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Mentoring Revisited

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Revisiting how mentoring can be integrated into organisational learning strategies in the modern, digital workplace.
This article originally appeared in Training & Development magazine October 2015 Vol 42 No 5, published by the Australian Institute of Training and Development.

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Mentoring Revisited

  2. 2. TRAINING & DEVELOPMENT | OCTOBER 2015 | 7WWW.AITD.COM.AU T he rapidly evolving organisational environment, together with changes to the nature of work and learning, are creating a context where personal professional development programs are confronted with challenges of limited time and resources. Exacerbating this are new ways of learning - from participating in a Massive Open Online Course (MOOC) to joining industry related meet-ups with peers. And of course, that’s not ignoring the use of social media platforms like Twitter and Facebook for connecting and sharing with other industry professionals. Meanwhile mentoring, as a professional development strategy, is experiencing a resurgence as an alternative approach by organisations to attract, retain and inspire talent. As a concept, mentoring is not new - in fact, it could be argued that it is one of the oldest forms of learning. Neither is it new as an organisational learning strategy that needs definition or explanation of process - or does it? Canyounamefivegreatmentorsfrom history?It’slikelyyouranswerswould includepeoplelike:Confucius,theancient greeks-Aristotle,PlatoandSocrates–and perhapsGhandiforstarters. I conducted a quick office poll asking the team who they considered as a mentor at any stage in their lives or careers. Their responses: a primary school teacher, a grandparent, a music teacher, a sports coach, Oprah Winfrey... Are you seeing a pattern yet? Many of these people were inspirational and influenced the lives of others. But were they mentors? Re-visiting the mentoring programs I have designed, delivered and managed the critical factor that produced the most productive outcomes was not an inspirational teacher, it was the relationship between the mentor and mentee. Furthermore, a business or organisational career mentor seems to be a distant relative to the people and concepts cited. Yet many successful executives and business leaders credit their achievements to the guidance and advice of a mentor. Perhaps it is time we revisited our concepts of mentoring and updated our models to reflect changes in the organisational context and how we approach professional development. What is mentoring anyway? The definitions of mentoring appear to consistently refer to a number of common elements: • A relationship between a wiser (typically older), more experienced person as an advisor and a less experienced (younger) person. • The purpose or outcomes of the relationship that are focused on growth and development for the mentee. • A focus on development of capability, skill acquisition and career progression. The underpinning assumption, although rarely explicitly stated as such, is a learning relationship. Which if the common elements in the definition are widely accepted, then we need to review these against the different models or approaches to understand how to reshape our concepts to align with the current workplace context. Models of mentoring Traditional Identifiable by the typical master/ apprentice approach and still in practice across a number of professions and trade or skill-based industries from medical practitioners to plumbers. A relationship where the more experienced or expert practitioner takes the younger, less experienced or novice under their wing as a protégé to learn from their instruction and guidance. The relationship is underpinned by an unequal balance of power and assumed knowledge that is intended to replicate the performance of the expert mentor. Reverse An intentional tactic to modify the traditional approach to mentoring by recognising the learning relationship as mutually beneficial to both mentee and mentor. The approach has been attributed to Jack Welch, former CEO of General Electric, where he promoted the acknowledgement that everyone in the organisation had something to contribute. Typically, the model requires a negotiation between mentor and mentee to outline what each will contribute to the learning relationship. For example, the BBC successfully created a program where they paired older, experienced investigative journalists - many of whom were not proficient in the use of social media or digital tools - with younger cadets who did not have the investigative experience but were able to demonstrate the value of social and digital tools. There is still an element of power relationship in reverse mentoring that is difficult to eliminate - even the age distribution will create an imbalance. Peer A newer model is based on a group of peers, perhaps five to six individuals within your organisation, who can share experiences and problem-solving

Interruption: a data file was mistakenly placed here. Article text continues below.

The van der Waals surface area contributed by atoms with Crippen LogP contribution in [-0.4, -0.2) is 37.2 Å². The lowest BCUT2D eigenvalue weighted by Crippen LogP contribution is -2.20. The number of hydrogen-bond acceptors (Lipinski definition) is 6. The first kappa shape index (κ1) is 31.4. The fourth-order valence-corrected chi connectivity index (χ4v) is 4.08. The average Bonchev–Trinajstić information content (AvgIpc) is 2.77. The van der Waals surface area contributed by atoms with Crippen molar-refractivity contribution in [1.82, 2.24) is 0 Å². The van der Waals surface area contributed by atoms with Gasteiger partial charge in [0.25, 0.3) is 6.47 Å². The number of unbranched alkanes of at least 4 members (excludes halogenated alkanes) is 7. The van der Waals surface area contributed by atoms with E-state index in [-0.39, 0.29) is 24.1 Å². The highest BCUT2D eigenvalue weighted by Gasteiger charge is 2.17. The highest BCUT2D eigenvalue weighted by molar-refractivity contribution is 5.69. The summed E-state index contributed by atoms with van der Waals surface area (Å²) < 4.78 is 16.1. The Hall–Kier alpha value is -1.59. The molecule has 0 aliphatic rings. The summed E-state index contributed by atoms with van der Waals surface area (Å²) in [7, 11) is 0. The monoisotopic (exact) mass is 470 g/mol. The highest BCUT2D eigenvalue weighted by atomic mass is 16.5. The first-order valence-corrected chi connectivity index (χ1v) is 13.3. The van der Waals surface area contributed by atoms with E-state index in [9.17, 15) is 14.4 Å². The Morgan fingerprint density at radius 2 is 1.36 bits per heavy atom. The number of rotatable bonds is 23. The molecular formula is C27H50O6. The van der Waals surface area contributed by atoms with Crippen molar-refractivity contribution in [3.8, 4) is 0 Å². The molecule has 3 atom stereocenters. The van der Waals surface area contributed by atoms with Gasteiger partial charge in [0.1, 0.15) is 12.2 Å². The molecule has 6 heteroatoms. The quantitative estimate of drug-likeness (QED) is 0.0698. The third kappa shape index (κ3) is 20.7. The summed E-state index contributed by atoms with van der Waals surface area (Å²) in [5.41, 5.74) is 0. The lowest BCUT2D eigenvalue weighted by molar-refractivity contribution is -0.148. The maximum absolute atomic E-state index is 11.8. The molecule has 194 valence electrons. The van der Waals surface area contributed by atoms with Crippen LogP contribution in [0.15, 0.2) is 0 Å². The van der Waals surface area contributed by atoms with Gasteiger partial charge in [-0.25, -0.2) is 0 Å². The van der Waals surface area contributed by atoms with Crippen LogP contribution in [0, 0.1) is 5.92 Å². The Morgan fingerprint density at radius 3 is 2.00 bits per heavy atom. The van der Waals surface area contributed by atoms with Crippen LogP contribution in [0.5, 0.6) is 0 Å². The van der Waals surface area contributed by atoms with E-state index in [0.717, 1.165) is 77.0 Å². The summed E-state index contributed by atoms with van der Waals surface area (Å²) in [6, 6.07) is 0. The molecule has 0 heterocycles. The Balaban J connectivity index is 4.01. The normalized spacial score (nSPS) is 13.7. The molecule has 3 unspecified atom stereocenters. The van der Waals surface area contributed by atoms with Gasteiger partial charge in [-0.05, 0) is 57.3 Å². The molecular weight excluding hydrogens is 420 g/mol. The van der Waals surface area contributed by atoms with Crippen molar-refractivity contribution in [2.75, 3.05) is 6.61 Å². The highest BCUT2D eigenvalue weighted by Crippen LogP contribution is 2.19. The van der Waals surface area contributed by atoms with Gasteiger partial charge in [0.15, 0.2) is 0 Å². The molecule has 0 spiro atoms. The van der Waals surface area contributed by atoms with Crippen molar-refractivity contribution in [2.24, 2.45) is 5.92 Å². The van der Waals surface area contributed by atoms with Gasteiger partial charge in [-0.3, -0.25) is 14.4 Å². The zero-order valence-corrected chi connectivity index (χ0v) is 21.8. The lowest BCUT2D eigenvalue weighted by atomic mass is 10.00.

3. 3. 8 | OCTOBER 2015 | TRAINING DEVELOPMENT WWW.AITD.COM.AU strategies to achieve goals. This model is not based on the premise that the others know more or are more experienced. Peer mentoring requires participants to elicit ideas and explore options together in a less intimidating environment with minimal power differences. Many youth programs have been successfully modelled on this approach, yet it is relatively untested as a recognised strategy in organisational contexts. Some structure for regular meetings and establishing goals will be required to avoid the program becoming a series of conversations with limited evidence of professional development occurring. Less formal meet-ups are the ideal alternative arrangement for conversations with peers and exploring new ideas but a peer mentoring program will require outputs and evaluation if it is to be acknowledged as a valid organisational mentoring program. Networked This approach is not necessarily new, but the integration of social technologies in workplaces has enabled an extension to the concept of multiple mentors for individuals to achieve personal goals. A diverse mentoring network acknowledges the extent to which contemporary roles require a mix of skills that are more likely to be facilitated by a range of mentors (or peer connections) across the organisation. The mentoring network also promotes cross-functional connections with other areas of the business increasing awareness of the organisation as a whole and the impact of their contributions. Hybrid models of mentoring and performance review Many organisations are tackling the continuous knowledge acquisition and changing environment with a mix of strategies that are seeing performance management and professional development blending into a form of mentoring (yet to be officially labeled) that merges all the approaches above into an ecosystem of engagement and shared of knowledge against performance criteria. Effective mentoring relationships The magic ingredient to a successful mentoring program is a learning relationship that is underpinned by respect. It requires active involvement from both parties to achieve mutually beneficial outcomes, and contains a level of vibrance or energy that move beyond a session where one person (typically the mentor) advises the other what to do in a given situation. Some tips: • Ensure learning goals and expectations are clarified upfront. • Make a commitment to ensure reciprocity is established. • Meet regularly by scheduling three months of meetings - avoid cancelling. • Agree on an agenda in advance - what feedback is required (by either), what activities or actions are making a difference, what areas need work - these questions can be viewed from both sides of the relationship. • Regularly evaluate and review progress. • Be prepared to shift directions to achieve goals. • Know when a mentoring relationship or program is over. Avoid continuing just for the sake of it. If it’s not a time constrained program, then once goals are achieved, it may be time to formally close the mentoring aspect. Ongoing catch-ups with past mentoring colleagues is a frequent benefit of successful relationships. As learning and development practitioners, more than ever before, we need to be constantly reviewing and challenging our traditional approaches to learning design and delivery. The most effective way to achieve this is through a diverse network of peers. A group of professionals and practitioners, perhaps even outside your industry that enables you to grow and view your practice from alternative perspectives. All the while learning and sharing new techniques and approaches that provide you with pathways for future opportunities. The value of participating in a mentoring program may be one of the most profound career decisions you make. Discovering how to make the most of that decision is the next step - find out more about AITD’s program that will provide you with an opportunity to develop your future. References ‘Beyond Traditional Mentoring: Peers and Networks,’ Harvard Business Review, 2004 mentoring-peers-and-networks/6174BC-PDF-ENG ‘Mentor networks and career success: Lessons for turbulent times,’ 2003, Janasz, S., Sullivan, S. Whiting, V. Academy of Management Executive, Vol 17. No. 4 ‘Why mentoring matters in a hypercompetitive world,’ DeLong, T., Gabarro, J. Lees, R. 2008, Harvard Business Review, January 2008. in-a-hypercompetitive-world ‘Mentoring Millennials,’ Meister, J. Willyerd, K. Harvard Business Review, May 2010 Dr Anne Bartlett-Bragg is the Managing Director of the Ripple Effect Group in the Asia-Pacific region. She managed the Women in Business mentoring program for NSW State Government for 10 years. Anne can be found on Twitter as @AnneBB